Mortgage lenders

Clearly if work needs doing to a building to make it safe then it will be very difficult to sell a flat in that building until it has been established what share of the costs the leaseholders must pay. Only then is it possible to agree an appropriate price adjustment (or how much to retain from the price until the final bill is finally established).

However, if a building required (but did not have) an EWS1 certificate, it was proving impossible to sell or mortgage flats within that building until the certificate has been issued. That is because the policy of most mortgage lenders was not to lend on flats until the certificate had been issued and any costs established. Lenders must know that they can sell a secured asset should their borrower not keep up their mortgage payments and the view lenders took was that flats in buildings which required but did not have an EWS1 were not freely saleable.

The Government required that a review of the EWS1 form was undertaken by the Royal Institution of Surveyors (RICS) and, on 21st November, it was announced that an EWS1 form would no longer be required to sell or mortgage a flat in a building without cladding. Funding to train 2000 more building assessors to issue the forms was also announced and a desire to work with the industry to ensure these assessors have suitable professional indemnity insurance.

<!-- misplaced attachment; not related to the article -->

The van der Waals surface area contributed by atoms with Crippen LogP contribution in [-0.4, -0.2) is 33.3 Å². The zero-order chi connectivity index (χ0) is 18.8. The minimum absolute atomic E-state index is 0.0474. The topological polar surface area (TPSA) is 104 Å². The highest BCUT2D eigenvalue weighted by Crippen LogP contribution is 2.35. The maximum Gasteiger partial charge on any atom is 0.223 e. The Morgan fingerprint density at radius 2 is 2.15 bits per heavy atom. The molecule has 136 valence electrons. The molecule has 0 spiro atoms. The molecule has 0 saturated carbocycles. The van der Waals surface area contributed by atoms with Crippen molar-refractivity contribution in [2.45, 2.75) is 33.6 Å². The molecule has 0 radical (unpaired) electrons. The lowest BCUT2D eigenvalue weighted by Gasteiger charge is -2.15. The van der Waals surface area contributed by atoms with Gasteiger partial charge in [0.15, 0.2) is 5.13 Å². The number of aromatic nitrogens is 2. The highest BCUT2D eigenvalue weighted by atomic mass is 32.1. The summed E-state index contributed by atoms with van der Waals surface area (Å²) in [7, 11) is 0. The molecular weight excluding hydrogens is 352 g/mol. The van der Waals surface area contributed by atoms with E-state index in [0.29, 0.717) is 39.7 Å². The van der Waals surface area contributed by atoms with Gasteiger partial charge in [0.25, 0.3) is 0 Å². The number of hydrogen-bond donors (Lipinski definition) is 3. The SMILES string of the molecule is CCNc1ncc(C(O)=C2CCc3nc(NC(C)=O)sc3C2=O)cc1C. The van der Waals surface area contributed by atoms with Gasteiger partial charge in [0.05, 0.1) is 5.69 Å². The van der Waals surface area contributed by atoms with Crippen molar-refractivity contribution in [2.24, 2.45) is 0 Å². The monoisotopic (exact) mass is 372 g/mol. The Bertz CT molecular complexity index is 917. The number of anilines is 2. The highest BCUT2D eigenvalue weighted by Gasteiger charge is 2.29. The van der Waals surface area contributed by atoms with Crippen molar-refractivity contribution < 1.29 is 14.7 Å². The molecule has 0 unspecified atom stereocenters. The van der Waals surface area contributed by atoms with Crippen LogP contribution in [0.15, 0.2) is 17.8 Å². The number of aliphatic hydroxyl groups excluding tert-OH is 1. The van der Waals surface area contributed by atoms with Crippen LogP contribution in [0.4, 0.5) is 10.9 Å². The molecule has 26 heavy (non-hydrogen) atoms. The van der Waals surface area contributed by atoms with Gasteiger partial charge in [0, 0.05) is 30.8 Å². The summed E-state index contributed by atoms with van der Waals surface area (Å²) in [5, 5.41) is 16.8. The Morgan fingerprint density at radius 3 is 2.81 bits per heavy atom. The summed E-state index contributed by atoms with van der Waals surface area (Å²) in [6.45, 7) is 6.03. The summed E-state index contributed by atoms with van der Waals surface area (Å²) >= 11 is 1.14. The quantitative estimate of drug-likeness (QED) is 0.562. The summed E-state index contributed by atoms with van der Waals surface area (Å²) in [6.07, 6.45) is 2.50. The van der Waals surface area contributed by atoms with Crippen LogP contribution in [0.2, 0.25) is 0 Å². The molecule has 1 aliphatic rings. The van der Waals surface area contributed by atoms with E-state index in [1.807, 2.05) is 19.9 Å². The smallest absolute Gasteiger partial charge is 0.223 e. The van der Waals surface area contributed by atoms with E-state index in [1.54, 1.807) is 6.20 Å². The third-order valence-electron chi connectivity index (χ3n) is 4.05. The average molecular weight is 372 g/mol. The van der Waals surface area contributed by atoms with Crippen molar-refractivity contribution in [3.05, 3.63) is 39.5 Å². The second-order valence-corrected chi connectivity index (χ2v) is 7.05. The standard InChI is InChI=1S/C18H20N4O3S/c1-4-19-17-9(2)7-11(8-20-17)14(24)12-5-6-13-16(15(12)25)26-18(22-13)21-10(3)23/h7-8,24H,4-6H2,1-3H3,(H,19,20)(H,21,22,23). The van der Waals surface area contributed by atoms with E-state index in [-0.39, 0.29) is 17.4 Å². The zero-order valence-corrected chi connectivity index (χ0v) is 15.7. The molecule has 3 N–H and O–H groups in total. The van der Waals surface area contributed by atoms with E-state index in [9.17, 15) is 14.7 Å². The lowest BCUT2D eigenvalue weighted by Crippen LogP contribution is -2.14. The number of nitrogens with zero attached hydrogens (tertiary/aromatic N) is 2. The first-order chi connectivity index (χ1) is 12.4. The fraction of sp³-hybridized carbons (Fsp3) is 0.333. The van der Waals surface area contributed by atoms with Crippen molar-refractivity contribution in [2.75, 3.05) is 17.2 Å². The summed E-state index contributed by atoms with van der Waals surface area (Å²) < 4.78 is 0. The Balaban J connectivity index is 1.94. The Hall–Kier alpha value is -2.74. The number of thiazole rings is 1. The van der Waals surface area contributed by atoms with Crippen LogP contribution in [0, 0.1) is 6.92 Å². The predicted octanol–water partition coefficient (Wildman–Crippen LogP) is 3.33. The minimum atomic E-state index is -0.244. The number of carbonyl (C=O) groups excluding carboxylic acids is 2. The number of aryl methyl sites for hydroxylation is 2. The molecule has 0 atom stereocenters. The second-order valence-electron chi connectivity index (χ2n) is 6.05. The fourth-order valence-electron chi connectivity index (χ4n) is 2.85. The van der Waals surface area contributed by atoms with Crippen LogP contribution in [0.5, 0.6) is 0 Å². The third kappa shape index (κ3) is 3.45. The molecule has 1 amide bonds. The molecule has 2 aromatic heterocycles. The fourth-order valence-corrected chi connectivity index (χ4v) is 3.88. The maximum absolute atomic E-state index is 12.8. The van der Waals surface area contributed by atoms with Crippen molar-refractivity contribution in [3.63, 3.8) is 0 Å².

On the face of it this should immediately benefit nearly 450,000 owners of flats in buildings without cladding and speed up the issue of EWS1 certificates for buildings which do.. Both UK Finance and the Building Societies Association were parties to the agreement reached with the RICS so it is to be hoped this will have eased the previously unworkable position which had been reached.

Advice for prospective sellers and buyers of flats in multi-story buildings

Nevertheless, the best advice remains to tread carefully and establish in advance if a transaction can realistically proceed before running up costs pursuing it.

Potential sellers and buyers should seek to establish whether the building in which a flat is situated has cladding on it and will therefore require an EWS1 form. If it does and no form has yet been issued then the flat will be extremely difficult to sell or mortgage, if not impossible.

And whilst the Government announcement on 21st November suggests that the way has been cleared for flats in buildings without cladding, one can expect lenders to remain very wary and to continue to instruct their valuers to focus on external wall systems and their compositions (including balconies) and fire safety concerns generally. It will come as no surprise if lenders remain reluctant to lend on flats in some buildings even though they have no cladding and an EWS1 form is therefore no longer required.

Tim Middleton is a Partner in the Real Estate team at BDB Pitmans.